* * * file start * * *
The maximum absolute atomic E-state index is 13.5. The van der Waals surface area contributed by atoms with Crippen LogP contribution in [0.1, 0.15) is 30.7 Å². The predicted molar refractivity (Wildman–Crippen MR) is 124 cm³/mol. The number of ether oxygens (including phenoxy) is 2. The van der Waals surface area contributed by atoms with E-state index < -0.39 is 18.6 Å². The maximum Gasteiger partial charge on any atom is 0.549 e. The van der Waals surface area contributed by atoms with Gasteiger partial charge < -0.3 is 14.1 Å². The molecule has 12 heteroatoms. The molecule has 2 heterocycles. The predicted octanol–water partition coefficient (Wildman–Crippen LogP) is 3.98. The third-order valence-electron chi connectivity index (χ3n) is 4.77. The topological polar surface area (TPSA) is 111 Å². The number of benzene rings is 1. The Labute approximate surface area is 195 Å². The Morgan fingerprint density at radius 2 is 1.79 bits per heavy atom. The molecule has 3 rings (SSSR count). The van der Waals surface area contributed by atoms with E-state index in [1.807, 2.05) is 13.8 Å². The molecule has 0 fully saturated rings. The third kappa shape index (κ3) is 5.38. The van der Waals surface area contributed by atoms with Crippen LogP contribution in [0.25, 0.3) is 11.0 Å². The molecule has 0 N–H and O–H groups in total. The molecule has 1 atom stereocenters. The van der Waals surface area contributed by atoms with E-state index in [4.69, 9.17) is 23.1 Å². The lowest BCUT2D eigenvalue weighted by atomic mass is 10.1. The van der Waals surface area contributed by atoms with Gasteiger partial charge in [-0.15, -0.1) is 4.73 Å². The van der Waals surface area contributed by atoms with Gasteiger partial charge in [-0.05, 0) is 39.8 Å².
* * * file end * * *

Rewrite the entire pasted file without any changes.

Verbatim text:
The maximum absolute atomic E-state index is 13.5. The van der Waals surface area contributed by atoms with Crippen LogP contribution in [0.1, 0.15) is 30.7 Å². The predicted molar refractivity (Wildman–Crippen MR) is 124 cm³/mol. The number of ether oxygens (including phenoxy) is 2. The van der Waals surface area contributed by atoms with E-state index < -0.39 is 18.6 Å². The maximum Gasteiger partial charge on any atom is 0.549 e. The van der Waals surface area contributed by atoms with Gasteiger partial charge < -0.3 is 14.1 Å². The molecule has 12 heteroatoms. The molecule has 2 heterocycles. The predicted octanol–water partition coefficient (Wildman–Crippen LogP) is 3.98. The third-order valence-electron chi connectivity index (χ3n) is 4.77. The topological polar surface area (TPSA) is 111 Å². The number of benzene rings is 1. The Labute approximate surface area is 195 Å². The Morgan fingerprint density at radius 2 is 1.79 bits per heavy atom. The molecule has 3 rings (SSSR count). The van der Waals surface area contributed by atoms with E-state index in [1.807, 2.05) is 13.8 Å². The molecule has 0 fully saturated rings. The third kappa shape index (κ3) is 5.38. The van der Waals surface area contributed by atoms with Crippen LogP contribution in [0.25, 0.3) is 11.0 Å². The molecule has 0 N–H and O–H groups in total. The molecule has 1 atom stereocenters. The van der Waals surface area contributed by atoms with E-state index in [4.69, 9.17) is 23.1 Å². The lowest BCUT2D eigenvalue weighted by atomic mass is 10.1. The van der Waals surface area contributed by atoms with Gasteiger partial charge in [-0.15, -0.1) is 4.73 Å². The van der Waals surface area contributed by atoms with Gasteiger partial charge in [-0.05, 0) is 39.8 Å².